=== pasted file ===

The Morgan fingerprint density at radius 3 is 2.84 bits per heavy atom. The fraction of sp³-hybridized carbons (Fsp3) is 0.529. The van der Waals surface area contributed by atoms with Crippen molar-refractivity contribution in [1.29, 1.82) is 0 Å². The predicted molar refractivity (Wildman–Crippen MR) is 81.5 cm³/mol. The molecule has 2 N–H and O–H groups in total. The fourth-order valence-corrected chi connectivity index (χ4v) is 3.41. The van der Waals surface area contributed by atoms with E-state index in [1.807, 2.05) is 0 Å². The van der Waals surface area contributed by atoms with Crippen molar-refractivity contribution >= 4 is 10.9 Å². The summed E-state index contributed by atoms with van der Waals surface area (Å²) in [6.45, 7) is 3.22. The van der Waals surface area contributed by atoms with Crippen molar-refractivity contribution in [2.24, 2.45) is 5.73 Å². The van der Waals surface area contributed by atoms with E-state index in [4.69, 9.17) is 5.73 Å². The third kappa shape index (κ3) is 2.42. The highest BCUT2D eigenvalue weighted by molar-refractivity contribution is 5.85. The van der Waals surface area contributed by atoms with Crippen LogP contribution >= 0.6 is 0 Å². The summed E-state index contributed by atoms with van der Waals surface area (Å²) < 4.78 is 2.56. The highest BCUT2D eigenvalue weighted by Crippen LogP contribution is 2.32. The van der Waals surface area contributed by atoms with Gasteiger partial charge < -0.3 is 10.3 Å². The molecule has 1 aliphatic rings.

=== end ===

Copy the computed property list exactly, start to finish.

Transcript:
The Morgan fingerprint density at radius 3 is 2.84 bits per heavy atom. The fraction of sp³-hybridized carbons (Fsp3) is 0.529. The van der Waals surface area contributed by atoms with Crippen molar-refractivity contribution in [1.29, 1.82) is 0 Å². The predicted molar refractivity (Wildman–Crippen MR) is 81.5 cm³/mol. The molecule has 2 N–H and O–H groups in total. The fourth-order valence-corrected chi connectivity index (χ4v) is 3.41. The van der Waals surface area contributed by atoms with E-state index in [1.807, 2.05) is 0 Å². The van der Waals surface area contributed by atoms with Crippen molar-refractivity contribution >= 4 is 10.9 Å². The summed E-state index contributed by atoms with van der Waals surface area (Å²) in [6.45, 7) is 3.22. The van der Waals surface area contributed by atoms with Crippen molar-refractivity contribution in [2.24, 2.45) is 5.73 Å². The van der Waals surface area contributed by atoms with E-state index in [4.69, 9.17) is 5.73 Å². The third kappa shape index (κ3) is 2.42. The highest BCUT2D eigenvalue weighted by molar-refractivity contribution is 5.85. The van der Waals surface area contributed by atoms with Crippen LogP contribution >= 0.6 is 0 Å². The summed E-state index contributed by atoms with van der Waals surface area (Å²) < 4.78 is 2.56. The highest BCUT2D eigenvalue weighted by Crippen LogP contribution is 2.32. The van der Waals surface area contributed by atoms with Gasteiger partial charge < -0.3 is 10.3 Å². The molecule has 1 aliphatic rings.